It would appear that you won’t be seeing any of these cars after the end of the year (not in new-car showrooms, that is).

None of the deletions are particularly shocking — they’re either dated or else never caught on, for whatever reason.

The only one I feel sorry about is the SmartForTwo, and that only for sentimental reasons:  had I continued to live in downtown Chicago, there is absolutely no question that I would have bought one, for its parking advantages if no other.

I know that a couple of you will pine for the Dodge Viper — Jeremy Clarkson, for one, will no doubt go into mourning — but while a lot of people may have liked the Viper, it was never enough for them to actually buy one.  Ditto the Chevy (Holden) SS.  Hence their passing.

As for the other 14 cars on the list… [shrug].  Ugly, dated, boring and superfluous:  it’s frankly amazing that they lasted as long as they did.  And the less said about the execrable Mercedes B-class (“no-class”, actually), the better.


  1. I thought you owned a Touareg? Or was it a different VW SUV? I seem to be incapable of keeping track of SUV models due to indifference – even when I owned one.

    1. I have the smaller Tiguan, not the Toe-rag. And if VW tries to discontinue the Tiggy, I’ll burn their head office to the ground. Not kidding.

  2. While the Stupid, er, Smart cars may make sense if you live in a congested city (is there any other kind?), once you get outside the area of 25 mph speed limits you might as well attach handles to the sides so they can just bury you in it. I can deal with lots of things on the road being bigger than me, but I’d rather not have EVERYTHING bigger than me, and if you’ll lose in a collision with a Honda Civic, that’s just Isaac Newton saying “Told ya so!”

  3. •Smart ForTwo. The tiniest car on the market, the 8-foot, 8-inch wonder is going to be gone. But the electric version will live on.

    This actually makes a lot of sense. I’m a bit of a skeptic when it comes to electric vehicles as general purpose automobiles. If I owned a smart car and had to get to Chicago I’d buy and airline ticket and pay the 50 bucks oversize baggage fee to check it. For this you would want the gasoline engine because you can’t check batteries.

    But if I were commuting into and out of a dense urban area, especially one where I might be able to find preferential parking by a charger, I would seriously consider having an electric vehicle parked between my Lexus GX470 and my 1984 Diesel Land Cruiser.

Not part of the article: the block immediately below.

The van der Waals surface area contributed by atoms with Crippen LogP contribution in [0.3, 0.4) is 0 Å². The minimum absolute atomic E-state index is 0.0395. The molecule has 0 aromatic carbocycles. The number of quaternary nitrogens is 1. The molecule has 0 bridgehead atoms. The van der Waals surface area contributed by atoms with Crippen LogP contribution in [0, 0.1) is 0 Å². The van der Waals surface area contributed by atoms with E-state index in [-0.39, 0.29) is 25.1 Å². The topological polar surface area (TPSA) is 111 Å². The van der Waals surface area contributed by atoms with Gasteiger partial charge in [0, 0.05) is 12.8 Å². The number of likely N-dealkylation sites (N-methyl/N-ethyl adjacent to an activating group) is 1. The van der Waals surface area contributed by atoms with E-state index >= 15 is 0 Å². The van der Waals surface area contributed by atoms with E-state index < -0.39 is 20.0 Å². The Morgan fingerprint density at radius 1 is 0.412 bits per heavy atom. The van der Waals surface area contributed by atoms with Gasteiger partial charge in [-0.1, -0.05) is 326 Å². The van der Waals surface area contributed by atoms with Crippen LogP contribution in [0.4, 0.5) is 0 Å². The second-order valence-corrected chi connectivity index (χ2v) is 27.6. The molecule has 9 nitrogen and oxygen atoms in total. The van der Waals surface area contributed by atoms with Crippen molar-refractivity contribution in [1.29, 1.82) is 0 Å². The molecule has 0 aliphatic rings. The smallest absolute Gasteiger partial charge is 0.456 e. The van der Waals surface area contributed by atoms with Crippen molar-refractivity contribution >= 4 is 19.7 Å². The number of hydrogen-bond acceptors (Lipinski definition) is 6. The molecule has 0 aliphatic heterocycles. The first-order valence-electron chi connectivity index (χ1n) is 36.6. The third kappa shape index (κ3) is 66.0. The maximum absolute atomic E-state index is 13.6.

Given that my longest “day” would be about 50-60 miles, and the range is 70-80 I’d want to be able to charge it somewhere, but it would work.

    Of course, I’d rather use an electric motorcycle for that–I wouldn’t want something as tiny as a twofour in the winter (Denver, snow and ice mean I want *MOAR CRUMBLE ZOAN PLS* (sorry, couldn’t resist)) because just my “emergency/gethome kit” is bigger than the storage space available.

  4. The Viper, SS and Prowler all had “additional dealer markup” higher than the MSRP. The dealerships claimed no one want to buy them. Small wonder.

  5. I kind of like the idea of a smart car as something to put into the “garage”thingy on the backs of some motorhomes instead of 4 wheelers. It would be for when you are traveling in cities and don’t want to tow a full sized car. You can park and level the RV and go places in the glorified golf cart.

  6. If the motorhome is big enough just sling it off the back on a pair of davits, like a lifeboat.

  7. I’d want a motorcycle engine in that Smartcar. That sort of swap looks like serious fun! Lots of youtube videos on that.

  8. I always thought the Smart cars were the epitome of the butt-ugly Eurostyle stubbed toe cars suitable for the masses.

    I’m sorry for the Viper, though I had no interest in one for myself. It was at least an effort to build something awesome and powerful (and relative to most of the cars it competed against, affordable) instead of grinding out stubbed toes for ‘de liddle pipple’.

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